Are you using your social channels in the right way? Here’s some expert advice.

Using social media for fun is one thing. But if we’re trying to get work from it, build our brand and attract an audience who may eventually become our clients – well that’s a whole other thing. So why are so many of us afraid of it? For all the women we meet who are all over social media there seem to be just as many who lurk and hover but never comment. Or can’t quite get to grips with using it effectively. Or just don’t like social media at all.

I can’t deny that my relationship with social media has been a trepidatious one. Joining Facebook way back in 2007 I didn’t actually start using it until 2013. Why? Because it was a scary new world that I didn’t really understand and wasn’t sure I wanted to be part of. Eventually I got over myself and thank goodness, because in lockdown social media has often been a lifesaver, just for helping me stay connected and to realise I’m not the only one who feels what I feel.

Sure there are things I don’t like about social channels – the spats, the endless sponsored posts, the humble-brags, the political rants, the trolls, the ‘look at my amazing life’ posts that I sometimes suspect are just covering up a need to be seen. But it serves an important role too. I can’t deny that the almost daily announcements of the loss of another beloved parent, uncle or aunt, of company closures and friends who’ve lost their jobs have been a very stark reminder of the heartbreaking human cost of Covid 19.

Nonetheless, it took me ages to get comfortable with social media, to find my voice and use it to reach new people.

That was until we were launching Audrey, when spreading the word and finding our tribe relied on social media – and still does. Perhaps I needed a mission, a real purpose, in order to find that voice. Once you get over your fear and learn to use it the right way, social media can be a joy. And let’s not forget that it’s also free marketing for anyone that needs it.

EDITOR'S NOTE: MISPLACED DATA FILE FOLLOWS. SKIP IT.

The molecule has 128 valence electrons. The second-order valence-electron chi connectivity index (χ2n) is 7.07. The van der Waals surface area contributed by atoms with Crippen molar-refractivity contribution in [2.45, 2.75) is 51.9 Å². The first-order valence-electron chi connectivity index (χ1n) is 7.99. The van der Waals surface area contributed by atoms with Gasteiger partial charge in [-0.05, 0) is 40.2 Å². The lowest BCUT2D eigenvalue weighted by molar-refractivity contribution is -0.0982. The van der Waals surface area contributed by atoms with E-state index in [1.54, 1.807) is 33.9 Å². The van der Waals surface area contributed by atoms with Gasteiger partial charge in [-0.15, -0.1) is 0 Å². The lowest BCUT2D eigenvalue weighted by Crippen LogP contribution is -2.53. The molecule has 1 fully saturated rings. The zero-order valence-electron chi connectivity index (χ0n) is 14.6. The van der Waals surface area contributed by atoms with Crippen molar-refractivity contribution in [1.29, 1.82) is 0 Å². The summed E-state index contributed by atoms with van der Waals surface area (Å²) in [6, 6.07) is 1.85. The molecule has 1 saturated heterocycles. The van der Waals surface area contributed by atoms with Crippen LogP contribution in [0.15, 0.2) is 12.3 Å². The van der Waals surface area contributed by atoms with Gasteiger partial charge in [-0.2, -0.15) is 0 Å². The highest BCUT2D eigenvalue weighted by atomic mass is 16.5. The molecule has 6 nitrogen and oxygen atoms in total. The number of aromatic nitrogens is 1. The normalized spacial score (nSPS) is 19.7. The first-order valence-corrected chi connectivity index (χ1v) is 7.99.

“If you’re running a business and you’re not on social media, you’re missing a trick,” says Annie Brooks, one half of Sister Snog, the business club for remarkable women. “If you’re trying to build a business and a brand, you need to be visible and it’s an easy and free way to achieve that. How can you serve your clients? What problems can you solve for them? Show you’re an authority in your area with the expertise to help”.

Yet I still meet women all the time – many of whom run businesses or side hustles – who struggle with social media. “There are times when it can feel like a negative space and I have to take myself off it,” says one. “I’m not always in the right mood, I can fall out of love with it” says another. But there are many more that have made friends, found work, launched a career and built their brand while enjoying a sense of community that is sadly often lacking in modern life – especially in lockdown.

So if we’re trying to use social media to ultimately get work that pays the bills, how on earth can we stand out? There are so many of us out there fighting for attention – how do we create real connection with people? “It’s all about telling stories. We need to be authentic and talk about why we do what we do,” says Marina Conway-Gordon, founder of the Real Life of Brands.

“People want to know the story behind your brand and how you think, not just what you do. Share how your experiences have shaped your brand and how you run it. Share your challenges and doubts, because that’s how people identify with you, just like a protagonist in a film,” says Marina. In this way you can affect someone’s thoughts and actions in a positive way.

Get into a routine by setting aside half an hour each day to post, like, comment, share and do live updates on your social channels and don’t just use them to blast people with your amazing skills, services and products – engage with them and be a voice in your sector. If you feel left behind by social media and how to use it, Digital Mums run courses to help get you up to speed.

If you’re still finding your feet, keep a notebook to scribble down ideas for stories to post, snippets of your life and your day that will give your followers more of an insight into you and your brand. And if you’re not sure when is the best time to share posts on social media, you can find this out here. If being ‘real’ and authentic doesn’t seem to get you any likes or shares, that doesn’t mean it’s the ‘wrong’ approach, says Marina. “No response is not necessarily a bad response,”. As long as your posts are authentically you, and consistent with your brand, it’s all good. “And never leave a comment unanswered,” says Annie. “You could be missing out on a golden opportunity if you don’t follow up on it”.

Words: Marina Gask